Live like Flaco

I'm one of the many people who was inspired by the way a Eurasian eagle owl found freedom in New York, which made the news of his death feel like an absolute gut punch.

There was a fatal accident four blocks south of us in Manhattan that has affected me more than I expected.

Flaco the owl, who’d escaped from the Central Park Zoo just about a year ago, was found on W 89th Street after having apparently flown into one of the nearby buildings. He later succumbed to his injuries.

When I say that New York is mourning him, I am not exaggerating.

Flaco was a Eurasian eagle with a low hoot and these incredible orange eyes. He weighed 4 pounds. Last February, vandals damaged his cage at the Central Park Zoo, and he escaped on Feb. 2, 2023. It was a few days after that I saw him for the first time in Central Park. Well, actually, I saw a bunch of people who were gathered in the park with binoculars and tripod-mounted cameras, necks craned upward. One of them was kind enough to point him out to me. I saw what appeared to be distinctive eyebrows, but I later learned are actually called ear tufts.

At first, there was a great deal of concern that Flaco would not know how to eat. After all, he had been born in captivity back in 2010. He’d always been fed. Would he know how to hunt on his own? Could he maneuver around the park?

For this reason, the naturalists who work at the zoo were especially concerned in trying to corral him. However, he did not seem all that interested in the food they’d left out and was even less inclined to step into one of the cages or carriers they brought.

Then, on Feb. 12, the park announced that Flaco appearing increasingly confident in flying around the park, and that he’d been seen snatching prey. The examination of his scat — known as owl pellets — showed bone and regurgitated fur, indicating he had been chowing down on some of New York’s abundant rat population.

The next concern was how healthy the rats were or more specifically how healthy they were for Flaco to eat due to the abundance of rat poison that’s doled out around this city. But Flaco seemed to be unaffected and over the next few months something remarkable happened: Flaco thrived.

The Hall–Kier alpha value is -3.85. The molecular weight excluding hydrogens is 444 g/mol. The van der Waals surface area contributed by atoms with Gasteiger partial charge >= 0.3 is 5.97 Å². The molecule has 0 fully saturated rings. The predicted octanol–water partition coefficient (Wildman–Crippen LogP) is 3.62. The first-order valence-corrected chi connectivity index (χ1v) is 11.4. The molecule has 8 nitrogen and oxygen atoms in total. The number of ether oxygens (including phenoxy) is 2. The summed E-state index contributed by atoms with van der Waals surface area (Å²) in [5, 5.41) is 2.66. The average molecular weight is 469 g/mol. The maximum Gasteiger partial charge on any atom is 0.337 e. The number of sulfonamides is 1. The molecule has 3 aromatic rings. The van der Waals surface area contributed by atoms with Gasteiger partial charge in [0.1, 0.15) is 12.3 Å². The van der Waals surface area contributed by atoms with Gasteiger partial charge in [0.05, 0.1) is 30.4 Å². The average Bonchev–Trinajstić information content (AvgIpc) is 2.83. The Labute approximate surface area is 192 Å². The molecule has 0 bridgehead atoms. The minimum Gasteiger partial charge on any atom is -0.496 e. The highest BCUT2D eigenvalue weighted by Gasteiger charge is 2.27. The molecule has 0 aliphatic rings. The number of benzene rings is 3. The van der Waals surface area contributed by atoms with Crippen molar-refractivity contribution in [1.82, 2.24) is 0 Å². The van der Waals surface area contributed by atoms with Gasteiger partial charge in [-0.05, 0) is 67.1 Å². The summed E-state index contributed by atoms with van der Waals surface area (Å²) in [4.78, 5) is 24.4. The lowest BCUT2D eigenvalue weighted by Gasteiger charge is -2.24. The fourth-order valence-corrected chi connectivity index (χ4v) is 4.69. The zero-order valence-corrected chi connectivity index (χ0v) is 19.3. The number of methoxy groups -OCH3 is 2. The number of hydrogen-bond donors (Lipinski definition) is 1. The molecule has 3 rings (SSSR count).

This was understandably inspiring, and as people wrote about Flaco, he came to be described much like a person who was finding his own way in this sharp-elbowed city than the apex predator he actually was. Flaco became a New Yorker. I remember there was even a story about him landing outside a department store on 5th Avenue. This story from the New York Times — which ran on the one-year anniversary of his release — has some great details and a number of remarkable observations and stories. Dr. Ruth was even quoted discussing the unfortunate fact that with no other Eurasian eagle owls in New York City, Flaco’s dating pool did not exist.

New York is an incredible place to live. The sheer concentration of people from such disparate parts of the world, the collective ambition is what makes the food, the art and the spirit so vibrant. It can also be a fairly difficult place to live, which is what made Flaco’s story inspiring. This odd-looking orange-eyed predator with the eyebrows of a muppet decided he was going to live on his own terms, and he’d actually freaking done it. When I’d heard that he'd died, it felt like it hollowed this story out. It felt like it hollowed me out, feeling like happiness is something that just doesn’t last. Not in this city. Over the past couple of days, I’ve found myself thinking about two paragraphs from the obituary that ran in the New York Times:

“But each day outside captivity was risky — even without the hazards presented by an urban environment. Wild Eurasian eagle-owls can live more than 40 years in captivity, but only 20 on average in their natural habitat.

“Striking a building, especially a window, was one of several lethal threats he faced. Others included death by poisoning via the rodenticide in the rats that he ate, and a fatal collision with a vehicle.”

The first thought I had was that New York is, in fact, a city that presents a wide variety of lethal threats to all of its residents. About a month after moving to New York, there was a body found in a manhole at Columbus Circle, which had apparently been there two weeks. That was at 58th and 8th. We lived at 59th and 9th.

The second thought I had was significantly less macabre. It was that we don’t usually have all that much control over how we die. We do, however, control how we live, and in that way Flaco was and always will be an absolute inspiration.

Rest in freedom, Flaco. Rest in freedom.

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